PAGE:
When you're trying to contact a customer service representative for a particular company, the odds are good that you need help right away. That means that you need to be able to get in touch with customer service quickly. But with all the different channels of communication you may have available, it can be difficult to determine which is best.

Choose the Route That Works Best for You
Most companies will direct your to call for customer service, with a few preferring to have customers use some sort of email or web form to help. But though the company in question has a preference for how it provides customer service, you don't have to use it. You should, instead, focus on the strategy that's going to get you the best service in the least time. For many companies, that means using social media.

By sending out a tweet mentioning your problem with a specific company or posting to that company's Facebook page, you can often get a fast response from someone who wants to resolve the problem to your satisfaction. That's because social media is a public forum: anyone looking for information about the company can see your complaints, which is bad for that company's business. It's in a company's best interest to get the problem solved as quickly as possible.

Public Relations Nightmare
When Sir Patrick Stewart, of "Star Trek: The Next Generation" fame, tweeted that he'd "lost the will to live" due to a 36-hour wait for Time Warner to install cable at his new apartment, it was retweeted over 1,800 times. That represents a huge problem for Time Warner. That single tweet will likely make many potential new customers for the company look for an alternative. You may not be able to have quite such a dramatic impact, and companies are taking online influence into account for how rapidly they respond to customer service requests over social media. But the public nature of such a post will still work in your favor to get you a faster response than through a non-public channel such as the telephone. Companies are well aware that even if you don't have the reach of Captain Picard, your friends and family will still see the issues you post about, as well as how they resolve the problem.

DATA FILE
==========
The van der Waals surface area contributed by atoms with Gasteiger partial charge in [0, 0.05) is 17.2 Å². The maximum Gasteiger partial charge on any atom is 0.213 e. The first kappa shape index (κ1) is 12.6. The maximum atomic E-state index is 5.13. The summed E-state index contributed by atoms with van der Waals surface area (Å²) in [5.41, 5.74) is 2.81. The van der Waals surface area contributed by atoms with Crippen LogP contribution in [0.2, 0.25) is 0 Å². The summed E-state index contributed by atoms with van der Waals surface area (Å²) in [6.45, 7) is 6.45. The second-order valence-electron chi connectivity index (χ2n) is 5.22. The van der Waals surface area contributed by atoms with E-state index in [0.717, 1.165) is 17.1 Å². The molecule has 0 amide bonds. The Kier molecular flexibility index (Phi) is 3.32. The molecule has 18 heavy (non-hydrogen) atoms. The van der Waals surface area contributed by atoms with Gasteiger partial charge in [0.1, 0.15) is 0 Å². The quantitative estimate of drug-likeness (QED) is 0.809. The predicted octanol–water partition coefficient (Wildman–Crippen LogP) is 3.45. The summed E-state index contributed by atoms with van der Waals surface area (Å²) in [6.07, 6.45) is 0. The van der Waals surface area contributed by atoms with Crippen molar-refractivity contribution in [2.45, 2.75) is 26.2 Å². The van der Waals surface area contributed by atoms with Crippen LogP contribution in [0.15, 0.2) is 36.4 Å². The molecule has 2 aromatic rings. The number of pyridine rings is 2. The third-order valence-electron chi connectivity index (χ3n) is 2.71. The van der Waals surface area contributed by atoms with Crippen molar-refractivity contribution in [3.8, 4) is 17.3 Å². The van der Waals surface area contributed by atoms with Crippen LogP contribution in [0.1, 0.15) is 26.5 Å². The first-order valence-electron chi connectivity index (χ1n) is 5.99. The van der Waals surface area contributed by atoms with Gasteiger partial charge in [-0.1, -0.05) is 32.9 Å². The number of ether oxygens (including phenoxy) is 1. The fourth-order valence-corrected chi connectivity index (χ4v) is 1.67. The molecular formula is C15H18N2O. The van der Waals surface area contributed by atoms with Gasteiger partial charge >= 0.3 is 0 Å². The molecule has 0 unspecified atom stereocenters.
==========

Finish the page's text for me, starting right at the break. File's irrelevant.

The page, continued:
Increasing Numbers Turning to Social Media
According to a 2012 study by NM Incite, 47% of social media users in the U.S. use the platform to get customer service. It's becoming more prevalent, to the point that most large companies have a social media team that can at least direct inquiries to where they need to be. Almost one-third of users reported preferring to reach out to companies they need service from via social media, rather than the telephone, and this number which is likely to grow. Most users seem to have a more positive customer service experience using social media, and 71% of social media users who get great customer service said that would recommend the company they use afterward.

Providing customer service through social media hasn't been perfected yet: companies are still sorting out the best ways to deal with issues such as providing lengthy advice in a forum limited to 140 characters, as Twitter is. Customer service through social media is rapidly evolving, however, and most companies seem committed to providing help through social networks.

The Bottom Line
If you haven't already, consider using social media to reach out for customer service, at least to organizations you know are already on Twitter or Facebook. You may be pleasantly surprised at how good your customer service experience is. Of course, if you're facing an emergency and don't receive a rapid response, you always have the backup option of calling or going through the company's other preferred channels.

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